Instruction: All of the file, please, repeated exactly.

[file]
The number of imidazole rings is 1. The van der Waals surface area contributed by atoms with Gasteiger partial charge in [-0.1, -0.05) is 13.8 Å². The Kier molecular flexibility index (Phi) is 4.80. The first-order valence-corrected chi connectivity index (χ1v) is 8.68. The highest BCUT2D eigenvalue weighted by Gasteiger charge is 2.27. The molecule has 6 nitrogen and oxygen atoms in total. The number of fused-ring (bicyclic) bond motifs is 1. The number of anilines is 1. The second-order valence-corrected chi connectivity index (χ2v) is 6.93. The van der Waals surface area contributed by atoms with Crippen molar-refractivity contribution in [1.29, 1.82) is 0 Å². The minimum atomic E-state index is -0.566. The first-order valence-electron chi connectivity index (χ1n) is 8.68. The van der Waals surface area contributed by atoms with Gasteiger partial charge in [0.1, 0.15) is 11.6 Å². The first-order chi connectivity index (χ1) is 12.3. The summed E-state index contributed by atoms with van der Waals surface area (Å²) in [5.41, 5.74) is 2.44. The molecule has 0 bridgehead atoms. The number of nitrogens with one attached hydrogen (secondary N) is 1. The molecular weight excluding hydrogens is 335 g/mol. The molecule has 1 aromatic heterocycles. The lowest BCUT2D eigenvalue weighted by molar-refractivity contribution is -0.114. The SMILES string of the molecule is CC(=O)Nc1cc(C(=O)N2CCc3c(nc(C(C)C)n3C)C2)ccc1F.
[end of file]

The number of imidazole rings is 1. The van der Waals surface area contributed by atoms with Gasteiger partial charge in [-0.1, -0.05) is 13.8 Å². The Kier molecular flexibility index (Phi) is 4.80. The first-order valence-corrected chi connectivity index (χ1v) is 8.68. The highest BCUT2D eigenvalue weighted by Gasteiger charge is 2.27. The molecule has 6 nitrogen and oxygen atoms in total. The number of fused-ring (bicyclic) bond motifs is 1. The number of anilines is 1. The second-order valence-corrected chi connectivity index (χ2v) is 6.93. The van der Waals surface area contributed by atoms with Crippen molar-refractivity contribution in [1.29, 1.82) is 0 Å². The minimum atomic E-state index is -0.566. The first-order valence-electron chi connectivity index (χ1n) is 8.68. The van der Waals surface area contributed by atoms with Gasteiger partial charge in [0.1, 0.15) is 11.6 Å². The first-order chi connectivity index (χ1) is 12.3. The summed E-state index contributed by atoms with van der Waals surface area (Å²) in [5.41, 5.74) is 2.44. The molecule has 0 bridgehead atoms. The number of nitrogens with one attached hydrogen (secondary N) is 1. The molecular weight excluding hydrogens is 335 g/mol. The molecule has 1 aromatic heterocycles. The lowest BCUT2D eigenvalue weighted by molar-refractivity contribution is -0.114. The SMILES string of the molecule is CC(=O)Nc1cc(C(=O)N2CCc3c(nc(C(C)C)n3C)C2)ccc1F.